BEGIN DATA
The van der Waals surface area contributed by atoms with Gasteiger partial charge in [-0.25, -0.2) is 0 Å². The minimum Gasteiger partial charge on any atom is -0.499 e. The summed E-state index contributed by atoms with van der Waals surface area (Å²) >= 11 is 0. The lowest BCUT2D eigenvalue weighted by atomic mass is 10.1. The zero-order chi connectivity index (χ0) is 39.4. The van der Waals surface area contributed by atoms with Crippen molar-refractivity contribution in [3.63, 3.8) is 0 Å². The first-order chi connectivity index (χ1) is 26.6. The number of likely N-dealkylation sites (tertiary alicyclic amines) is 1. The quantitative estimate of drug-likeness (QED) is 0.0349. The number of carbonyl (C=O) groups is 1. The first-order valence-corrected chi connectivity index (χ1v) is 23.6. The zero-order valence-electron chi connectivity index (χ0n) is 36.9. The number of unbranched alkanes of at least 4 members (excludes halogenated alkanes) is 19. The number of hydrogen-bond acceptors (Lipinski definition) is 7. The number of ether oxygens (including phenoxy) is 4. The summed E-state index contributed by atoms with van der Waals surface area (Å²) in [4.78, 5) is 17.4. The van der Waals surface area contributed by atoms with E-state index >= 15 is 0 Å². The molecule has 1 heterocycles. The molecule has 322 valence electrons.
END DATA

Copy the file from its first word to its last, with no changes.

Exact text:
The van der Waals surface area contributed by atoms with Gasteiger partial charge in [-0.25, -0.2) is 0 Å². The minimum Gasteiger partial charge on any atom is -0.499 e. The summed E-state index contributed by atoms with van der Waals surface area (Å²) >= 11 is 0. The lowest BCUT2D eigenvalue weighted by atomic mass is 10.1. The zero-order chi connectivity index (χ0) is 39.4. The van der Waals surface area contributed by atoms with Crippen molar-refractivity contribution in [3.63, 3.8) is 0 Å². The first-order chi connectivity index (χ1) is 26.6. The number of likely N-dealkylation sites (tertiary alicyclic amines) is 1. The quantitative estimate of drug-likeness (QED) is 0.0349. The number of carbonyl (C=O) groups is 1. The first-order valence-corrected chi connectivity index (χ1v) is 23.6. The zero-order valence-electron chi connectivity index (χ0n) is 36.9. The number of unbranched alkanes of at least 4 members (excludes halogenated alkanes) is 19. The number of hydrogen-bond acceptors (Lipinski definition) is 7. The number of ether oxygens (including phenoxy) is 4. The summed E-state index contributed by atoms with van der Waals surface area (Å²) in [4.78, 5) is 17.4. The van der Waals surface area contributed by atoms with E-state index >= 15 is 0 Å². The molecule has 1 heterocycles. The molecule has 322 valence electrons.